A Cinematic Tour of Clermont-Ferrand

Clermont-Ferrand—Nestled in the very heart of France, Clermont-Ferrand is the global headquarters of Michelin and the birthplace of the great philosopher Blaise Pascal. But I’d never heard of it until I saw New Wave director Eric Rohmer’s 1969 masterpiece My Night at Maud’s. It’s the story of a devoutly Catholic engineer, played by Jean-Louis Trintignant, who spots a lovely blonde at Mass and impulsively decides that he will marry her. Then by chance he meets a smart, earthy brunette named Maud and spends the night at her apartment discussing Pascal’s philosophy while trying to resist her charms. Eventually he must choose between the two women.

Part of what makes My Night at Maud’s such a radiant film is its portrait of Clermont-Ferrand, a city of, to be frank, less-than-obvious charms. Shot in ravishing black-and-white by master cinematographer Nestor Almendros, it appears as a wonderland of narrow cobblestoned walkways, beautiful old churches, and cozy cafés.

When I mentioned to my most Francophile friend that I wanted to visit, he said crushingly, “Clermont-Ferrand, c’est de la merde.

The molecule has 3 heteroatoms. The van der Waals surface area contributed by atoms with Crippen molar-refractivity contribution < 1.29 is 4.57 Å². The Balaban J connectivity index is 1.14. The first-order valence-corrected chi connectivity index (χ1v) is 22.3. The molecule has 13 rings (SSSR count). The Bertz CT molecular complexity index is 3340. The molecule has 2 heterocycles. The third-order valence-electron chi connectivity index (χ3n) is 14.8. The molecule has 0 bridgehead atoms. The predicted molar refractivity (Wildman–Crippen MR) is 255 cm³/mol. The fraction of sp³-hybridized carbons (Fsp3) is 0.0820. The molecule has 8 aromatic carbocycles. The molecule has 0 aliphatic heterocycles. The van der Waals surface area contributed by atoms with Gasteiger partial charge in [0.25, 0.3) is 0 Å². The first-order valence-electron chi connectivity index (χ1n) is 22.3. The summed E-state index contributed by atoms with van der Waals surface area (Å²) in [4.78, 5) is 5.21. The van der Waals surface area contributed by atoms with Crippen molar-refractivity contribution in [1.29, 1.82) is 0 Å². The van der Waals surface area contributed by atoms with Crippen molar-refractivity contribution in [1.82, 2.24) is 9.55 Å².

But as Pascal said, our lives are inescapably shaped by chance. When my wife’s movie was chosen for Clermont-Ferrand’s short-film festival, I had the perfect excuse to go.

To my delight I was able to find many of the places Rohmer shot: the Opéra Municipal, where the hero attends a concert; the Gothic cathedral, where he first sees the blonde; even Le Suffren, the bar where he runs into the friend who later introduces him to Maud.

I also made my own discovery—Brasserie Danièle Bath, a small old-school restaurant whose lobster cassoulet struck me as the Platonic ideal of great provincial cooking. After dinner, with the streetlights glittering like diadems, this homely city suddenly seemed absolutely lovely. I was reminded of the truth that Rohmer revealed decades before: You can find beauty, even glamour, in the unlikeliest of places.

Brasserie Danièle Bath serves a mix of traditional French and Spanish cuisine (dinner, $70; Place du Marché St. Pierre); Le Suffren was recently redone and reopened as Garden Ice Café (dinner, $20; 48 Place de Jaude; gardenicecafe.com); and, thankfully, My Night at Maud’s is now available through the Criterion Collection, part of Eric Rohmer’s Six Moral Tales.